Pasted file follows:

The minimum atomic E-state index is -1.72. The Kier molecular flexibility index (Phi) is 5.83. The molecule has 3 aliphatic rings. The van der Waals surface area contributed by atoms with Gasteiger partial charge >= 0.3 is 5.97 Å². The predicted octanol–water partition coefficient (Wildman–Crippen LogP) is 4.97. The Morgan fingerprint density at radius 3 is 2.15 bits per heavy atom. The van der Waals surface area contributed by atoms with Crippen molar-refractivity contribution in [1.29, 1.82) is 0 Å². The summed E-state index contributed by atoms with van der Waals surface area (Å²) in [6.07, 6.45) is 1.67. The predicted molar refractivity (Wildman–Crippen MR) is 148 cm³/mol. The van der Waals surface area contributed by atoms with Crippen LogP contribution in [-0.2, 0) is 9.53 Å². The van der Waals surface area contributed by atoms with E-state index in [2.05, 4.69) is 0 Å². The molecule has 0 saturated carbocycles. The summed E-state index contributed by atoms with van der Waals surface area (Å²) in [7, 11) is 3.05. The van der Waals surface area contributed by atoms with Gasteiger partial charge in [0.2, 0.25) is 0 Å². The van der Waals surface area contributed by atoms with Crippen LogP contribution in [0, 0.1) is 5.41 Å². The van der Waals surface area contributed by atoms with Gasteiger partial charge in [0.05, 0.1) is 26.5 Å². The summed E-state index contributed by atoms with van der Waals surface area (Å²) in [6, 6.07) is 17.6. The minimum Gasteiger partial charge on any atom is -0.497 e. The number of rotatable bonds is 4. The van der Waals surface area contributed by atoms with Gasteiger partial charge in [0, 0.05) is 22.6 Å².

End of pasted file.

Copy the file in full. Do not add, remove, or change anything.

The minimum atomic E-state index is -1.72. The Kier molecular flexibility index (Phi) is 5.83. The molecule has 3 aliphatic rings. The van der Waals surface area contributed by atoms with Gasteiger partial charge >= 0.3 is 5.97 Å². The predicted octanol–water partition coefficient (Wildman–Crippen LogP) is 4.97. The Morgan fingerprint density at radius 3 is 2.15 bits per heavy atom. The van der Waals surface area contributed by atoms with Crippen molar-refractivity contribution in [1.29, 1.82) is 0 Å². The summed E-state index contributed by atoms with van der Waals surface area (Å²) in [6.07, 6.45) is 1.67. The predicted molar refractivity (Wildman–Crippen MR) is 148 cm³/mol. The van der Waals surface area contributed by atoms with Crippen LogP contribution in [-0.2, 0) is 9.53 Å². The van der Waals surface area contributed by atoms with E-state index in [2.05, 4.69) is 0 Å². The molecule has 0 saturated carbocycles. The summed E-state index contributed by atoms with van der Waals surface area (Å²) in [7, 11) is 3.05. The van der Waals surface area contributed by atoms with Gasteiger partial charge in [0.2, 0.25) is 0 Å². The van der Waals surface area contributed by atoms with Crippen LogP contribution in [0, 0.1) is 5.41 Å². The van der Waals surface area contributed by atoms with Gasteiger partial charge in [0.05, 0.1) is 26.5 Å². The summed E-state index contributed by atoms with van der Waals surface area (Å²) in [6, 6.07) is 17.6. The minimum Gasteiger partial charge on any atom is -0.497 e. The number of rotatable bonds is 4. The van der Waals surface area contributed by atoms with Gasteiger partial charge in [0, 0.05) is 22.6 Å².